Name – Shweta Pandit College - National Law School Of India University, Bangalore. Introduction- LLP(Limited Liability Partnership) is a limited liability company, you will find the characteristics of both a corporation and a partnership in this form of a company. LLP came into effect in 2008 when the Limited Liability Partnership Act was passed in India..  LLP- Limited Liability Partnership, is a partnership where partners have limited liability and are responsible only for the loss/damage created by themselves and not by any of their partner or partners. Partners in LLP have a fair share of say in the workings of the business.  Registration of LLP- It is a long process to register a LLP, the few steps involved in the process are discussed as follows: First step is to get the DSC, which is a Digital Signature Certificate from the government agencies such as E-Mudra, NSDL, IDRBT Certifying Authority, National Informatics Center, CDAC and each agency has its own costs of providing ser

Indian Depository Receipts: Requisites and Benefits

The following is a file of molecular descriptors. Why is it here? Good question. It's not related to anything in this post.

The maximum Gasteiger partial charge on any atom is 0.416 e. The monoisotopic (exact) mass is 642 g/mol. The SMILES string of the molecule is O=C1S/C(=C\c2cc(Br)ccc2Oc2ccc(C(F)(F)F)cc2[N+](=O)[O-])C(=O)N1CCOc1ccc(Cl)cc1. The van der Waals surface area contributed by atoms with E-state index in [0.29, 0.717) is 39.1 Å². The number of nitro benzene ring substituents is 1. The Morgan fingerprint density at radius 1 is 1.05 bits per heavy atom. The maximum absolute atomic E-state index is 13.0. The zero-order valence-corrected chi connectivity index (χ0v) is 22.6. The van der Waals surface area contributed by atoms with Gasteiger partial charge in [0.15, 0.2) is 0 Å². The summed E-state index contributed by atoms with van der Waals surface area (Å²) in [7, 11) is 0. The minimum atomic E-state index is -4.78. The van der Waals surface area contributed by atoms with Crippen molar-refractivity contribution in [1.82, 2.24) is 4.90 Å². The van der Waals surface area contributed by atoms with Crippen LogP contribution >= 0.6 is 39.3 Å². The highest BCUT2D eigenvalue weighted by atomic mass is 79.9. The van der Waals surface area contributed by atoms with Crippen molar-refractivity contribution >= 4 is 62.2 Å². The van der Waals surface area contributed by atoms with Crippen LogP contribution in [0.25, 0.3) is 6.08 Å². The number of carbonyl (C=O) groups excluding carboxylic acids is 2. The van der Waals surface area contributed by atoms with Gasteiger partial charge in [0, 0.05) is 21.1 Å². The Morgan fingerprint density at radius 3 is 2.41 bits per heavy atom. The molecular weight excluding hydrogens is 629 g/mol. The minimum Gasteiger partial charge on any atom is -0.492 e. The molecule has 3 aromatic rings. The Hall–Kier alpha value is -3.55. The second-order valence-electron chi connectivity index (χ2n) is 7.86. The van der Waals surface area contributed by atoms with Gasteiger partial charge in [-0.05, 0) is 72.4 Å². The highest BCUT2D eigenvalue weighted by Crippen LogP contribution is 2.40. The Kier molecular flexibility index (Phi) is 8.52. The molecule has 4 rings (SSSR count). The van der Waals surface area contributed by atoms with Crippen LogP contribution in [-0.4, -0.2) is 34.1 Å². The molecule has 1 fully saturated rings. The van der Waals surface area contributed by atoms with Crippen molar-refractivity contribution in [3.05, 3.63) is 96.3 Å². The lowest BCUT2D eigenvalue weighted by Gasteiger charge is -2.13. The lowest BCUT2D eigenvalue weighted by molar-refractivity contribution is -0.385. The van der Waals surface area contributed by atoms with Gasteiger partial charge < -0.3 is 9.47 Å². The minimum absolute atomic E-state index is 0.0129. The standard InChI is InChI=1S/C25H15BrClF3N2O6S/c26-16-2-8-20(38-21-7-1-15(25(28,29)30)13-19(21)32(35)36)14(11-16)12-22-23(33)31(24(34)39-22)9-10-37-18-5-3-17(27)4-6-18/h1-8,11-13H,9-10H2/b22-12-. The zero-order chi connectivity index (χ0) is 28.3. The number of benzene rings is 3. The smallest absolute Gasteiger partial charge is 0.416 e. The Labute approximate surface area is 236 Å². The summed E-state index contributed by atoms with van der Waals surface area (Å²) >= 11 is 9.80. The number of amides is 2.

Yash Miniyar Maharashtra National Law University, Aurangabad A. INTRODUCTION Depository Receipts are a form of transferable instruments, which aid in the flow of general trade in a stock exchange at a given time. They are classified as financial securities in the form of equity that are issued by listed companies. The depository receipt is a form of certificate which denotes the valid holding of the security or shares of a given company. One of the most recognised and busiest forms of depository receipts in the world is the American Depository Receipts, which allows in trading of shares or securities of foreign companies. These receipts act as a form of investment for potential investors in order to diversify their assets and hold shares of their desired companies. This not only allows the economic diversification but also the geographic diversification. These depositories act as mediums to curb the hindrances or the obstacles which prevented people from making foreign investments,